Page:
The Garden Wildlife in May


With yet more variable weather in the South Shropshire Hills, the garden here was alternately hot and sunny and cool and windy throughout May, with conditions changing rapidly. Orange tips were the most abundant butterflies both in the garden and in the lanes around our house, where one of their food plants, Alliaria petiolata, grows in abundance. In the garden this butterfly breeds on honesty which seeds itself around our borders and it is also used as a nectar source by these stunning little butterflies.  Other butterfly species recorded in the garden in May were brimstone (egg laying on the alder buckthorn) peacock, comma, small, green-veined, and large white, red admiral, small tortoiseshell, painted lady and a single holly blue feeding on yellow archangel.

An abundance of bank voles in May led to frequent visits from foxes and buzzards. The voles have their own seed feeder which enables me, technically, to estimate the numbers feeding outside our back door.  Photographing them can sometimes help with identification as some have ragged ears – presumably a lot of fighting goes on! DSCN9560c

Where garden birds were concerned May was an excellent month with 39 species in total recorded in the garden, including redstart, yellowhammer, siskin and whitethroat, plus bullfinches and linnets fed on the dandelion seeds in the lawns. Most exciting though was the return of our spotted flycatchers, the first being seen on May 7th, two weeks earlier than last year. As the month progressed a second individual appeared and they immediately took possession of their scruffy old nest box on the front of my potting shed, in spite of the fact that two brand new (and more suitable) boxes had been made for them.  The spotted flycatcher is without doubt my favourite bird so the prospect of seeing them daily, as I did last year, was very rewarding – clearly the garden we have made here is ideal for them.  The nest was reconstructed to a much higher standard than last year’s and by the end of the month five eggs had been laid and incubation began.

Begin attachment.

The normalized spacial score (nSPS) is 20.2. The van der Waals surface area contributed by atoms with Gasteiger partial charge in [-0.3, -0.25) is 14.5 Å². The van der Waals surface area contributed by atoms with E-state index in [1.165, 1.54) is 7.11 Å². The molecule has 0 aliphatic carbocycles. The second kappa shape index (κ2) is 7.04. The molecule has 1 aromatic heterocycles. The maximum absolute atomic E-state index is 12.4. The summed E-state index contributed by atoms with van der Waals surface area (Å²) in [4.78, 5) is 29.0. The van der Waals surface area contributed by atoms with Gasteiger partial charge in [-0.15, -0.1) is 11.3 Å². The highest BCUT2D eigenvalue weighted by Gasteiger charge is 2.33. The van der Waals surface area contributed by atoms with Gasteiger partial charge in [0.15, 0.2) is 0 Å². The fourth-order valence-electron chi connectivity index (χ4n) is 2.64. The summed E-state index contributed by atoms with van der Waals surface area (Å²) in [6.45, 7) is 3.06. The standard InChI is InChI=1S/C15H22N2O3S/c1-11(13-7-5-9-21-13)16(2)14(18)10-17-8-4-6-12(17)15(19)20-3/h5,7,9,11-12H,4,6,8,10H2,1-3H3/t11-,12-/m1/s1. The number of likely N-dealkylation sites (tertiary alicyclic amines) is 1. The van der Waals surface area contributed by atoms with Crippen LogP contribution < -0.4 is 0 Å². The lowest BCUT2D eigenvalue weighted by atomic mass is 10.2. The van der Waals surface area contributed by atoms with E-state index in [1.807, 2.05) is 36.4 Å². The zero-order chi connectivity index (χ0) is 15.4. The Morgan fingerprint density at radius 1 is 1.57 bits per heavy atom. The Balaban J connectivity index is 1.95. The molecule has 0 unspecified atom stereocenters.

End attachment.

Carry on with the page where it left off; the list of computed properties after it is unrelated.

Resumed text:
There is no doubt that gardening organically benefits birds of many different species. On warm sunny days the garden was seething with small winged invertebrates giving the flycatchers plenty of opportunity to find food. As the month progressed a little quiet watching revealed that six of our nest boxes, as well as the flycatchers’ box, were in use and young were being fed. Five were occupied by blue tits and the sixth by great tits and by the end of the month some of these youngsters were visiting the feeders with parent birds encouraging them. Robins, song thrushes, greenfinches, chaffinches and blackbirds were all nesting in the garden’s native hedges while dunnocks preferred the thick border vegetation, especially the plant pendulous sedge which seems ideal for them.

On the 26th of May we were fortunate to hear a cuckoo close by, which later flew over the house – only the third we have seen or heard here in 12 years. Red Kites were around in abundance together with up to thirty buzzards after the field next to our garden was ploughed and then re-sown after a crop failure. Both species seemed to be finding plenty of food.

Elsewhere around the garden, especially in the big wildflower meadow and other grassy areas, the common spotted orchids were coming into flower. These wonderful flowers have all originated from 0.1 of a gram of seed added to the grass and wildflower mix I put together when sowing the wildflower meadow here in 2006. Last year’s count (after I became bored and gave up!) was over 400 flowering plants, no longer just in the meadow but in lawns, borders and even on the sedum roof of our log store.  The minute, light seeds are obviously capable of distributing themselves very effectively and we spend a great deal of time digging the orchids up from grassy paths and lawns and replanting them where they can flourish.


Common spotted orchids in the back garden lawn – no longer mow-able!

As the month came to an end and the flycatchers settled down to incubate their eggs, the weather became more stormy but we were rewarded with amazing sunsets over the Long Mynd from our west facing windows.



About Dinchope Diary

I am a plant ecologist, specialising in wildlife gardening for more than 30 years, writing books and teaching. My blog is about the two acre wildlife garden I have created in South Shropshire.
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2 Responses to The Garden Wildlife in May

  1. Your orchids are really something. Where did you get the original seed?


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